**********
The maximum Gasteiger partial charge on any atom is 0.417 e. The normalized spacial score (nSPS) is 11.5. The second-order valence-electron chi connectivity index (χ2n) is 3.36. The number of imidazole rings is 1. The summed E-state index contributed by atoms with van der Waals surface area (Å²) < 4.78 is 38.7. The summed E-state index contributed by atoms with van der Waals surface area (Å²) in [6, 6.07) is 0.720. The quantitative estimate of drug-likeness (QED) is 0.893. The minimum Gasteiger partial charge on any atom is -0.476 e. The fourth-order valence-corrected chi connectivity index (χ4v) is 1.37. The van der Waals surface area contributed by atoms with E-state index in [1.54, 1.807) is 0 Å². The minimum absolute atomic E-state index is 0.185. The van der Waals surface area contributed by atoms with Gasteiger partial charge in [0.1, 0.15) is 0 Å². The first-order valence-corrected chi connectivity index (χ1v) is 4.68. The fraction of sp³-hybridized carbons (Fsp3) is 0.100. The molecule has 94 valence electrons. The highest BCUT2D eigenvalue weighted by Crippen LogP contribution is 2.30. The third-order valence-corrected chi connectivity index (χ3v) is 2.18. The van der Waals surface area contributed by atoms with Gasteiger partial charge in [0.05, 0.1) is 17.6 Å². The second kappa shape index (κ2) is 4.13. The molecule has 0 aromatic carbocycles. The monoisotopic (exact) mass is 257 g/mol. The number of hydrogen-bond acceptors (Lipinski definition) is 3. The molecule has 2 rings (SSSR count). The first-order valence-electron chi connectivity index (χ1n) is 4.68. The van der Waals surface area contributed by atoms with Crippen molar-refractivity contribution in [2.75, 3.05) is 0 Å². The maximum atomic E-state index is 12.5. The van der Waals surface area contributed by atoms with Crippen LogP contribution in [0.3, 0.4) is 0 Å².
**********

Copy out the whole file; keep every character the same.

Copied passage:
The maximum Gasteiger partial charge on any atom is 0.417 e. The normalized spacial score (nSPS) is 11.5. The second-order valence-electron chi connectivity index (χ2n) is 3.36. The number of imidazole rings is 1. The summed E-state index contributed by atoms with van der Waals surface area (Å²) < 4.78 is 38.7. The summed E-state index contributed by atoms with van der Waals surface area (Å²) in [6, 6.07) is 0.720. The quantitative estimate of drug-likeness (QED) is 0.893. The minimum Gasteiger partial charge on any atom is -0.476 e. The fourth-order valence-corrected chi connectivity index (χ4v) is 1.37. The van der Waals surface area contributed by atoms with E-state index in [1.54, 1.807) is 0 Å². The minimum absolute atomic E-state index is 0.185. The van der Waals surface area contributed by atoms with Gasteiger partial charge in [0.1, 0.15) is 0 Å². The first-order valence-corrected chi connectivity index (χ1v) is 4.68. The fraction of sp³-hybridized carbons (Fsp3) is 0.100. The molecule has 94 valence electrons. The highest BCUT2D eigenvalue weighted by Crippen LogP contribution is 2.30. The third-order valence-corrected chi connectivity index (χ3v) is 2.18. The van der Waals surface area contributed by atoms with Gasteiger partial charge in [0.05, 0.1) is 17.6 Å². The second kappa shape index (κ2) is 4.13. The molecule has 0 aromatic carbocycles. The monoisotopic (exact) mass is 257 g/mol. The number of hydrogen-bond acceptors (Lipinski definition) is 3. The molecule has 2 rings (SSSR count). The first-order valence-electron chi connectivity index (χ1n) is 4.68. The van der Waals surface area contributed by atoms with Crippen molar-refractivity contribution in [2.75, 3.05) is 0 Å². The maximum atomic E-state index is 12.5. The van der Waals surface area contributed by atoms with Crippen LogP contribution in [0.3, 0.4) is 0 Å².